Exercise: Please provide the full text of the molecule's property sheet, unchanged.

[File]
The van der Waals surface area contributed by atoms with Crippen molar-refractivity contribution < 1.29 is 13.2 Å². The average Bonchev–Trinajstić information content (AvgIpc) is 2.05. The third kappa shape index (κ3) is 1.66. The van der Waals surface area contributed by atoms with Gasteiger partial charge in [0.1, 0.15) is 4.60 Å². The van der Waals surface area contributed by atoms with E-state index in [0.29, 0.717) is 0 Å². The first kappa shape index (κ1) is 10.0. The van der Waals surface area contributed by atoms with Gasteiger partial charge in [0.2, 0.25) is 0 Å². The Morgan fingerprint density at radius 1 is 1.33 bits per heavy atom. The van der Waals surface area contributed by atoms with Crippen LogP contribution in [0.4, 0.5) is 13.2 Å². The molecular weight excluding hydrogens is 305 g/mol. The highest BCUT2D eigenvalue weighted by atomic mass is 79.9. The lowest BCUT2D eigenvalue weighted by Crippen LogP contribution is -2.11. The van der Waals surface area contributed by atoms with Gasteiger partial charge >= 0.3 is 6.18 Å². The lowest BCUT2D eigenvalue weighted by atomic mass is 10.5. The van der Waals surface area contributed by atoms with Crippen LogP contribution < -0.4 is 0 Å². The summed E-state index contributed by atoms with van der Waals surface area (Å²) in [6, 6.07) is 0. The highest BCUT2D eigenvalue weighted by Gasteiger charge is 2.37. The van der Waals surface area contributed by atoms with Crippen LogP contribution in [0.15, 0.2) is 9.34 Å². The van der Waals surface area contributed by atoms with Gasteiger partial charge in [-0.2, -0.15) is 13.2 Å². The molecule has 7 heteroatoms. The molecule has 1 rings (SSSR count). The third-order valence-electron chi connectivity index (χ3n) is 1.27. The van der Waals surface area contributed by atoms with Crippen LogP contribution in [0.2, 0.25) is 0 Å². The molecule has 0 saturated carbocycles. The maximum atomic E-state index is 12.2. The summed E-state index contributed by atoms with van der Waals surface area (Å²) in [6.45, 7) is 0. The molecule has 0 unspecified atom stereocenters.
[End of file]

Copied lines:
The van der Waals surface area contributed by atoms with Crippen molar-refractivity contribution < 1.29 is 13.2 Å². The average Bonchev–Trinajstić information content (AvgIpc) is 2.05. The third kappa shape index (κ3) is 1.66. The van der Waals surface area contributed by atoms with Gasteiger partial charge in [0.1, 0.15) is 4.60 Å². The van der Waals surface area contributed by atoms with E-state index in [0.29, 0.717) is 0 Å². The first kappa shape index (κ1) is 10.0. The van der Waals surface area contributed by atoms with Gasteiger partial charge in [0.2, 0.25) is 0 Å². The Morgan fingerprint density at radius 1 is 1.33 bits per heavy atom. The van der Waals surface area contributed by atoms with Crippen LogP contribution in [0.4, 0.5) is 13.2 Å². The molecular weight excluding hydrogens is 305 g/mol. The highest BCUT2D eigenvalue weighted by atomic mass is 79.9. The lowest BCUT2D eigenvalue weighted by Crippen LogP contribution is -2.11. The van der Waals surface area contributed by atoms with Gasteiger partial charge >= 0.3 is 6.18 Å². The lowest BCUT2D eigenvalue weighted by atomic mass is 10.5. The van der Waals surface area contributed by atoms with Crippen LogP contribution < -0.4 is 0 Å². The summed E-state index contributed by atoms with van der Waals surface area (Å²) in [6, 6.07) is 0. The highest BCUT2D eigenvalue weighted by Gasteiger charge is 2.37. The van der Waals surface area contributed by atoms with Crippen LogP contribution in [0.15, 0.2) is 9.34 Å². The van der Waals surface area contributed by atoms with Gasteiger partial charge in [-0.2, -0.15) is 13.2 Å². The molecule has 7 heteroatoms. The molecule has 1 rings (SSSR count). The third-order valence-electron chi connectivity index (χ3n) is 1.27. The van der Waals surface area contributed by atoms with Crippen LogP contribution in [0.2, 0.25) is 0 Å². The molecule has 0 saturated carbocycles. The maximum atomic E-state index is 12.2. The summed E-state index contributed by atoms with van der Waals surface area (Å²) in [6.45, 7) is 0. The molecule has 0 unspecified atom stereocenters.